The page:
Ben Carson has had a rough couple of weeks. The intense media scrutiny of his biographical claims—from attempting to stab a relative to receiving a scholarship to West Point—have called into question his personal story of redemption. His assertions that the Egyptian pyramids held grain, that Islam is incompatible with the Constitution and that prison culture proves being gay is a choice, among other controversial statements, have raised questions about his suitability to be the president of the United States.
But the news isn’t all bad. Carson continues to have strong showings in the polls, receive good marks for his debate performances, have the highest favorability rating of any candidate and break records for campaign fundraising. And probably the most welcome news to Carson and his supporters is that two new polls show him beating Hillary Clinton by 10 points (Quinnipiac University [pdf]) or being in a statistical tie (McClatchy News).
Perhaps most surprising, black voters are giving Carson the edge.
In a matchup against Clinton, the Quinnipiac poll shows that Carson would get 19 percent of the black vote, a percentage the Republican Party hasn’t received since 1960, when Richard Nixon took 32 percent of the black vote. The McClatchy poll reports that 32 percent of minorities would choose Carson over Clinton. And in both polls, Carson wins the white vote with 56 percent. If these numbers were to hold true through the general election, it would be a historic occurrence in American politics.
Until recently, it wouldn’t have been remarkable that Carson enjoyed significant support from African Americans. His rise from the inner city to become a world-renowned pediatric brain surgeon was an inspiring tale that become lore in black America. But African Americans in particular did not receive his personal and political critique of President Barack Obama at the 2013 National Prayer Breakfast well. Since then, he has become the darling of the far-right conservative movement.
Today the relationship between Carson and African Americans is somewhat complicated. He remains an inspirational icon, but one who also expresses a range of views that much of black America finds either offensive or problematic. For example, his insistence on using slavery and plantation imagery when describing things such as the Affordable Care Act, abortion policy and the Democratic Party is the sort of tone-deaf comparison that we can’t overlook. When a white conservative writer recently commented on the authenticity of Carson’s blackness, African Americans were the first to take the writer to task. And then, not long after, a black professor wrote that Carson’s “tokenism” is reason to be troubled by his expression of blackness.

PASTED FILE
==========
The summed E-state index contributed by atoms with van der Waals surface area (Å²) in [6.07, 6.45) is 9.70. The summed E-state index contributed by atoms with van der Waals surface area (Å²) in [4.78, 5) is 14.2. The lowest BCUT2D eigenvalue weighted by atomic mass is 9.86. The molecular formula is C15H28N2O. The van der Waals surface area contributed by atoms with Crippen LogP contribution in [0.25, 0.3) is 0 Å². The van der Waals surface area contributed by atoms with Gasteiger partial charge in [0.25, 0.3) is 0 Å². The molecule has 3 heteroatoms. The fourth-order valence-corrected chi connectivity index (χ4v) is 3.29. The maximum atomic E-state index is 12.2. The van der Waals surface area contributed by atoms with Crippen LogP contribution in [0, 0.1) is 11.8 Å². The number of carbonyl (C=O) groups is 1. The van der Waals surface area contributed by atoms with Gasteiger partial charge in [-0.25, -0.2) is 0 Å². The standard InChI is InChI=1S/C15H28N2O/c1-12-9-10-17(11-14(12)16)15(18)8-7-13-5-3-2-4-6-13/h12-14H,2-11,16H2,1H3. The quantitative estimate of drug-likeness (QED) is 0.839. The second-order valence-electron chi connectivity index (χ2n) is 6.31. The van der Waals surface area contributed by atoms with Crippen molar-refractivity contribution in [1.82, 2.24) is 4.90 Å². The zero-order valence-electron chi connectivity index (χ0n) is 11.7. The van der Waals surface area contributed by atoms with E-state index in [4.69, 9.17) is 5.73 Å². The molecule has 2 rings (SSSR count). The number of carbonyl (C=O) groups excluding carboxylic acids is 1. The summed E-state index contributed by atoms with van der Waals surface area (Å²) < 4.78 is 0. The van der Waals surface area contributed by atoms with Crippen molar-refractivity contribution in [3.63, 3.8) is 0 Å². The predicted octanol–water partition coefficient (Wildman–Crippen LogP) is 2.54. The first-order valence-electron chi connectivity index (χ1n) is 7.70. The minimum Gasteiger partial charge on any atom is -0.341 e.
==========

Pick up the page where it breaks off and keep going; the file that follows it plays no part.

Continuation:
Despite all this, no other Republican candidate for president matches Carson’s ability to attract black voters. And this remains true whether the Democratic nominee is Hillary Clinton or Vermont Sen. Bernie Sanders. In fact, the Quinnipiac University poll shows Carson attracting more African Americans in a head-to-head matchup with Clinton than against Sanders (19 percent vs. 16 percent). This is particularly remarkable considering the partisan allegiance African Americans have shown to the Democratic Party for over 50 years and the ties the Clinton family has to black America.
Some would suggest that it’s only natural that the black candidate would draw more support from black voters. After all, studies have long shown that people tend to prefer to elect officials who share the same physical traits—that is, black voters are more likely to support black candidates. Of course, this isn’t always true. While this was, in fact, the case for Barack Obama and Jesse Jackson when they ran for president, it was not so for Al Sharpton in his 2004 presidential run.
And when it comes to black Republicans, it remains especially unlikely that they will pull black voters away from the Democratic Party. This is largely because of the pull that party preference has on voters and the terrible relationship the Republican Party has with the African-American electorate. Previous research indicates that black voters are more likely to sit out an election than to cross party lines in presidential elections.
So, what explains Ben Carson’s high marks with black voters? The fact remains that Carson has long been revered in the black community, and his demeanor and spirituality contribute to his high favorability ratings. Further, African Americans are more politically active but are increasingly uninterested in gift wrapping their support to the Democratic Party. And because blacks do not have the affinity for Clinton that they have for Obama, there is room to consider other options.
And frankly, that is all these new polls show—that months from the first vote being cast, African-American voters are willing to consider other candidates. There is no guarantee that Carson wins the nomination, and even if he does, it probably isn’t likely that voters will strictly adhere to their polling responses.
But these polls add a new dimension to the political calculus for both parties. The black vote has long been relegated to discussions about how many voters will show up on Election Day instead of for whom those voters will cast their ballot. If—and it’s a big if—Ben Carson is able to maintain his current standing and support among black voters, it would add another interesting chapter to an already unpredictable presidential campaign.
Theodore R. Johnson III is a former White House fellow. His writing focuses on race, society and politics. Follow him on Twitter.